Humans and nature have been battling for preeminence here for centuries, as a major metropolis burst from this unlikely region.

“It was no sensible place to build a great city,” the author Gary Krist wrote in “The Mirage Factory,” his book about the founding of Los Angeles. “Only Americans, it seems, could dream of something so unlikely, so contrary to simple common sense.”

Rapid urbanization has crowded out much of its ecology. As the city’s population swelled into the millions, it has threatened the area’s status as a hot spot for biodiversity; among its 4,000 species of plants and animals, 52 are considered endangered.

The freeways, however, have most threatened the region’s pumas, nine of which have been killed by vehicle strikes in the last year, according to the National Park Service.

P-22 served as the poster cat for a fundraising campaign to build a wildlife crossing over the 101 highway, meant to connect habitats and provide safe passage for pumas and other threatened animals. The ambitious effort eventually raised more than $100 million, broke ground in April and will be completed in 2025.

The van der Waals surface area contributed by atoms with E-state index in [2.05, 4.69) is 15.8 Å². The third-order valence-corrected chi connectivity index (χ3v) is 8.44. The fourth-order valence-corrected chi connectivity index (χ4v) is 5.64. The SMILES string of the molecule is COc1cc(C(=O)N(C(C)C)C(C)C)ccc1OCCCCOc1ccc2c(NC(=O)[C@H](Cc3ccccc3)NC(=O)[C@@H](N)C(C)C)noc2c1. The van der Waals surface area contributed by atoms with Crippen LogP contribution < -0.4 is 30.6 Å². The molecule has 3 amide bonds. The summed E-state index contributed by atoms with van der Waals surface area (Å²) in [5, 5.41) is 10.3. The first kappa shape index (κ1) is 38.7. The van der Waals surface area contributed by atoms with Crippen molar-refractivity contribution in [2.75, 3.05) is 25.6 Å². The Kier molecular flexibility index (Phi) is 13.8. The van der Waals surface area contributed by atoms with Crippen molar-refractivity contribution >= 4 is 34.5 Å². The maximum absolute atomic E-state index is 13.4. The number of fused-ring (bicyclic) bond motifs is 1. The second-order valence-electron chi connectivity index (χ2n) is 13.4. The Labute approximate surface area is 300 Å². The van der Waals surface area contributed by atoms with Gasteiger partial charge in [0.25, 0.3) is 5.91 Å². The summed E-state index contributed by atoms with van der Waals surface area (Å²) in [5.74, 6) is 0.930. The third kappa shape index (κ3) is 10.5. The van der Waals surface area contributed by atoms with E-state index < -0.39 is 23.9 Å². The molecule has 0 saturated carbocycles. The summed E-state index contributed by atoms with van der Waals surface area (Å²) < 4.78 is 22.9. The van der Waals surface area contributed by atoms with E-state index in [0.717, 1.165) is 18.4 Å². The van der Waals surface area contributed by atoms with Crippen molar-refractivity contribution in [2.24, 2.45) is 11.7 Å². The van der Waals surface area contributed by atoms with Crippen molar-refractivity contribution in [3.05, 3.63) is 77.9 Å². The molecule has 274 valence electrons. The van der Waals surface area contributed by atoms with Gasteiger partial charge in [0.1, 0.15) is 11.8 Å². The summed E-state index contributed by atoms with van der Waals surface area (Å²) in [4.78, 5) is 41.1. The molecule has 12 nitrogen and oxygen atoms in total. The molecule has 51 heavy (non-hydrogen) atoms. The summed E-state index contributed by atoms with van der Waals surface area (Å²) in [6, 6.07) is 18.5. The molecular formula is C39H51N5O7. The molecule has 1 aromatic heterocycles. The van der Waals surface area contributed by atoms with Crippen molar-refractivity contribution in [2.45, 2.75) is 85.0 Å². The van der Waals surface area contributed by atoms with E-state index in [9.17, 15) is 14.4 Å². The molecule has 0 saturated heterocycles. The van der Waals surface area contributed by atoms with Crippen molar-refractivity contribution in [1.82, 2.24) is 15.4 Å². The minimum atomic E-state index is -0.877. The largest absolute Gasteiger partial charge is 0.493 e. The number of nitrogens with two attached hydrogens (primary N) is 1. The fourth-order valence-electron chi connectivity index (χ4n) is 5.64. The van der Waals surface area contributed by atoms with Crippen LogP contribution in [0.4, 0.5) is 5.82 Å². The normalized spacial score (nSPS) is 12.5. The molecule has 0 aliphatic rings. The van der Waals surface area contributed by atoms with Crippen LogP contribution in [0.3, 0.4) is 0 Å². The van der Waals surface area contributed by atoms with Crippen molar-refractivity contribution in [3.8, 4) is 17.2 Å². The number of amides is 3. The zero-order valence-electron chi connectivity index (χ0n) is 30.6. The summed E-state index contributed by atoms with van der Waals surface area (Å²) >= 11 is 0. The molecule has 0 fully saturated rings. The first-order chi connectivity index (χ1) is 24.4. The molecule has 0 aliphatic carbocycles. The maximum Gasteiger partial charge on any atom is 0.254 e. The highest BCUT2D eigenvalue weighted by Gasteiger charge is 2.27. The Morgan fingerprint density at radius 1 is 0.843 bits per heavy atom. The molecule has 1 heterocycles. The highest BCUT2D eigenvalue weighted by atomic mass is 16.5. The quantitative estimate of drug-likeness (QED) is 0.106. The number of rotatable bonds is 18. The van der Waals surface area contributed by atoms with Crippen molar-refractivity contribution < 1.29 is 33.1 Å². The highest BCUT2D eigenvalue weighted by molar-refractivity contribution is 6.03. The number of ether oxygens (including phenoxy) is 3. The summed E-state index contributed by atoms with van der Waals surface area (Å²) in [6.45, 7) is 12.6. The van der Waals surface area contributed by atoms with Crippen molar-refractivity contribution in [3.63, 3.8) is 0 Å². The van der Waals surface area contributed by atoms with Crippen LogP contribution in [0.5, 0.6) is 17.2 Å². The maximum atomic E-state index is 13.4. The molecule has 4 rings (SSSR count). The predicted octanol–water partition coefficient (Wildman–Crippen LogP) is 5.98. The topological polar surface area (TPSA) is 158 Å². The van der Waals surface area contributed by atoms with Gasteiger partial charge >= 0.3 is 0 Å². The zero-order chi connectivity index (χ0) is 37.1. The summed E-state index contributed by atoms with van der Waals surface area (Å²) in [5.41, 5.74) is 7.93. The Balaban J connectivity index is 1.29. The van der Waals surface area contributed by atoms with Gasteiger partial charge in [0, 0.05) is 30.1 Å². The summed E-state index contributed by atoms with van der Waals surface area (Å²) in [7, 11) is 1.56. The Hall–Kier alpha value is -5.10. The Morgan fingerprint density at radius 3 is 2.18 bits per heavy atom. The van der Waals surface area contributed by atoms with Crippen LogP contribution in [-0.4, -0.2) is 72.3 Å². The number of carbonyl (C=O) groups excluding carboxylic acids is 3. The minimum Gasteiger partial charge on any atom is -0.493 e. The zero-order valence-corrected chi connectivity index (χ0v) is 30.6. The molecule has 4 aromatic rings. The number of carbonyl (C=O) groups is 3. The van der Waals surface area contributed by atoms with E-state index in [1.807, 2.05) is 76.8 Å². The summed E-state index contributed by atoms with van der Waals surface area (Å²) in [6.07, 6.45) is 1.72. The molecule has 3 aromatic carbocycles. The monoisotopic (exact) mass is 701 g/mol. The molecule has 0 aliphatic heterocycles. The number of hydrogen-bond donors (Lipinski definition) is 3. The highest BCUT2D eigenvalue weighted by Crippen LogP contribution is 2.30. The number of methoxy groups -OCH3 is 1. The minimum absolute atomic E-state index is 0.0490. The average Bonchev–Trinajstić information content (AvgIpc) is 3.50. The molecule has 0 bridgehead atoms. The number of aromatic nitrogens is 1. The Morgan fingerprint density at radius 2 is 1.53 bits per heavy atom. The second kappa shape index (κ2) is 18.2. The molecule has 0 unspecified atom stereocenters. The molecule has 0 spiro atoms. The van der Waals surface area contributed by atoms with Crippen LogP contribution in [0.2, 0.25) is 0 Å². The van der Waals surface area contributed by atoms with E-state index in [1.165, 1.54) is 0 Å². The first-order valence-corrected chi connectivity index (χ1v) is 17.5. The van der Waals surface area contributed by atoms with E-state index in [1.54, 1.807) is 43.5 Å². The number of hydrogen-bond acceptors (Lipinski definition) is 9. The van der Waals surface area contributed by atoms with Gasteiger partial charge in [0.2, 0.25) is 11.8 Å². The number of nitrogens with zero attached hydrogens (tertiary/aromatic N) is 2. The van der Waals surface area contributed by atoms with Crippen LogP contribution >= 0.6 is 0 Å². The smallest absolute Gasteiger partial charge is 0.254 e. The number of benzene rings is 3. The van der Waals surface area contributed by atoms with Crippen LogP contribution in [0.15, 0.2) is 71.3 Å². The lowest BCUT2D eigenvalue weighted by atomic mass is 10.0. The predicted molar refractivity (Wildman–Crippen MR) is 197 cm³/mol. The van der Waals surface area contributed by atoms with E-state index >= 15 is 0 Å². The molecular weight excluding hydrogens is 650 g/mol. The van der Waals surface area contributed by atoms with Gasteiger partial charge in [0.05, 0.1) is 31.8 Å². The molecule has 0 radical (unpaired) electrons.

At the Saturday memorial — part funeral, part dance party and part rally — state leaders and advocates pledged to raise millions more to construct additional crossings.

Others urged the adoption of a local wildlife ordinance that would promote habitat connectivity. And some applauded the state’s recent ban of rat poisons, which once sickened P-22. Friedman, the assembly member who wrote the legislation, said lawmakers showed pictures of the ill puma to help whip votes.

“P-22 gave us hope that maybe, just maybe, the animals will win and nature will win,” Friedman said at the memorial.

One recent evening at a scenic overlook not far from where P-22 lived, the setting sun tinged the low-hanging smog a brilliant shade of lilac. Rush hour clogged the freeways, and planes took off from a nearby airport. Humanity’s disquieting fingerprints could be seen all over the landscape. Griffith Park was the only green refuge in sight. Birds circled overhead as the sound of traffic echoed through the hills.

It wasn’t so hard to imagine another mountain lion lurking just out of sight, at home in the city’s backyard.